In one aspect of the present disclosure, a control system for controlling a switched reluctance SR machine having a rotor and a stator is provided. The control system may include a converter circuit operatively coupled to the stator and including a plurality of switches in selective communication with each phase of the stator, and a controller in communication with each of the stator and the converter circuit. The controller may be configured to determine a position of the rotor relative to the stator, and generate a modulated switching frequency based on the rotor position.

In another aspect of the present disclosure, a method of controlling a switching frequency of a switched reluctance SR machine having a rotor and a stator is provided. The method may determine a position of the rotor relative to the stator wherein the rotor position is indicative of machine inductance, and modulate the switching frequency based on the rotor position such that the switching frequency decreases when machine inductance increases and increases when machine inductance decreases.

In yet another aspect of the present disclosure, a method of controlling a switched reluctance SR machine having a rotor and a stator is provided. The method may determine a position of the rotor relative to the stator, generate a switching frequency based on the rotor position, generate a pulse width modulated PWM phase current signal based on the switching frequency and a current reference signal, and control at least one phase of the stator based on the PWM phase current signal.

BRIEF DESCRIPTION OF THE DRAWINGS

FIG. 1 is a diagrammatic view of one exemplary machine having an electric drive;

FIG. 2 is a schematic view of one exemplary control system for controlling a switched reluctance (SR) machine constructed in accordance with the teachings of the present disclosure;

FIG. 3 is a schematic view of one prior art embodiment for generating a phase current;

FIG. 4 are graphical views of the phase current, machine inductance and switching frequency as exhibited by the prior art embodiment of FIG. 3;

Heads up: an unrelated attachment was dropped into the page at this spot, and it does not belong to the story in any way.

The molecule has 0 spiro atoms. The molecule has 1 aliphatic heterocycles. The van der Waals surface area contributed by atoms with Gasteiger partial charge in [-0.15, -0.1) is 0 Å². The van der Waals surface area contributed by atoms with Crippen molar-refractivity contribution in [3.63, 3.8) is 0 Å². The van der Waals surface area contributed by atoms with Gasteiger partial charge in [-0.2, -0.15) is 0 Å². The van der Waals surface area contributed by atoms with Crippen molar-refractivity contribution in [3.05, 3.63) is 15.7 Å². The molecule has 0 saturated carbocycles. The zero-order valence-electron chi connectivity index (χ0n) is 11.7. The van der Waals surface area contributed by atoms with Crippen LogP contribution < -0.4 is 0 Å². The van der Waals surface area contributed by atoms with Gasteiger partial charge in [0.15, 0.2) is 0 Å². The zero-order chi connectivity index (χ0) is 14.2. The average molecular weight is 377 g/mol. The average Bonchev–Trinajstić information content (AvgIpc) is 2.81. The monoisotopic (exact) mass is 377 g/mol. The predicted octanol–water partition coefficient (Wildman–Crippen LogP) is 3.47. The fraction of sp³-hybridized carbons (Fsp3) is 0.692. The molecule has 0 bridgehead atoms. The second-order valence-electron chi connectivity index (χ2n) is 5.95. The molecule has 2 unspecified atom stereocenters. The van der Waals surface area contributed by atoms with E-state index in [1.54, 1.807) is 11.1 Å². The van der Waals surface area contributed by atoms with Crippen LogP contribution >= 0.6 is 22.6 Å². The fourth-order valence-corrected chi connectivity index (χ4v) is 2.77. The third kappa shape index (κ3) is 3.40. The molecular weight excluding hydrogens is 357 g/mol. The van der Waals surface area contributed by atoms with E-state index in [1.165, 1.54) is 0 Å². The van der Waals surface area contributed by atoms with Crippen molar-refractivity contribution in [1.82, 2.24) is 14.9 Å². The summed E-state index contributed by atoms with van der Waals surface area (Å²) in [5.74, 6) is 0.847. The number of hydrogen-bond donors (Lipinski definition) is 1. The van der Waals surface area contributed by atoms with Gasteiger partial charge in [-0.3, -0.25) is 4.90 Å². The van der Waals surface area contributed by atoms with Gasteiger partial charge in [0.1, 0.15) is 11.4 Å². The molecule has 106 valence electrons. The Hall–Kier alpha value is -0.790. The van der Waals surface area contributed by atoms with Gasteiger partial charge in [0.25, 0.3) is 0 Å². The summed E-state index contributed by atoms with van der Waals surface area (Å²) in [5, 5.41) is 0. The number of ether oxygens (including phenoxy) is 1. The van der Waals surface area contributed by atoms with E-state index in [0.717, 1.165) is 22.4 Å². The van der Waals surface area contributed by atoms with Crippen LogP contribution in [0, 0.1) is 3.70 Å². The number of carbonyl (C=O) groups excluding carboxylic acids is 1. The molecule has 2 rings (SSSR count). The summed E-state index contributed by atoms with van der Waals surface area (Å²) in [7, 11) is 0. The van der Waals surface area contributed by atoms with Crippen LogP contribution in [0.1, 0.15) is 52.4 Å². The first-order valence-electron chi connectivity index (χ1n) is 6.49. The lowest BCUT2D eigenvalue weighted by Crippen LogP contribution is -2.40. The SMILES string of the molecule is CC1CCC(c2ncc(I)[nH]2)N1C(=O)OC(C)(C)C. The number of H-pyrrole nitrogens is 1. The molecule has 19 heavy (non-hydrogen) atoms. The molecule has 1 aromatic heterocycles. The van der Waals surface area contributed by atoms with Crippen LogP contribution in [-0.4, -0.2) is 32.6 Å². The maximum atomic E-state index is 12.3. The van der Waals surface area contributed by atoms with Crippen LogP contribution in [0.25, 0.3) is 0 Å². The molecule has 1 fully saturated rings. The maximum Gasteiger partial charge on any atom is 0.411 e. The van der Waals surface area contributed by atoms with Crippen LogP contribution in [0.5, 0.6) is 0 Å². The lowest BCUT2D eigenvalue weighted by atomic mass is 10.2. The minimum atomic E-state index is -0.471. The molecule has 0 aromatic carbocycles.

FIG. 5 is a diagrammatic view of one exemplary method of controlling the switching frequency of an SR machine;

FIG. 6 a schematic view of one exemplary embodiment employing the method of FIG. 5 for generating a phase current; and

FIG. 7 are graphical views of the phase current, machine inductance and switching frequency as exhibited by the embodiment of FIG. 6.

DETAILED DESCRIPTION

Reference will now be made in detail to specific embodiments or features, examples of which are illustrated in the accompanying drawings. Generally, corresponding reference numbers will be used throughout the drawings to refer to the same or corresponding parts.

FIG. 1 diagrammatically illustrates one exemplary embodiment of a machine 100 that may employ electric drive means to generate electrical energy from mechanical energy or vice versa. In the particular embodiment of FIG. 1, for instance, the machine 100 may include a power source 102 coupled to an electric drive 104 for causing movement via a traction device 106. Moreover, the power source 102 may be configured to mechanically transmit power to an electric machine 110, such as a motor/generator, or the like, of the electric drive 104 via a coupling or axially rotating drive shaft 112. Such mobile machines 100 may be used as a work machine for performing a particular type of operation associated with an industry, such as mining, construction, farming, transportation, or any other suitable industry known in the art. For example, the mobile machine 100 may be an earth moving machine, a marine vessel, an aircraft, a tractor, an off-road truck, an on-highway passenger vehicle, or the like. In general, the power source 102 of the electric drive 104 may include, for example, a combustion engine, such as a diesel engine, a gasoline engine, a natural gas engine, or the like. In alternative applications, the machine 100 may similarly be used in conjunction with other generic types of power sources, such as batteries, fuel cells, and the like. Furthermore, while the machine 100 of FIG. 1 may be illustrated as being mobile, the machine 100 may also be used to generate power in conjunction with stationary applications having, for instance, windmills, hydro-electric dams, or any other suitable means as a power source.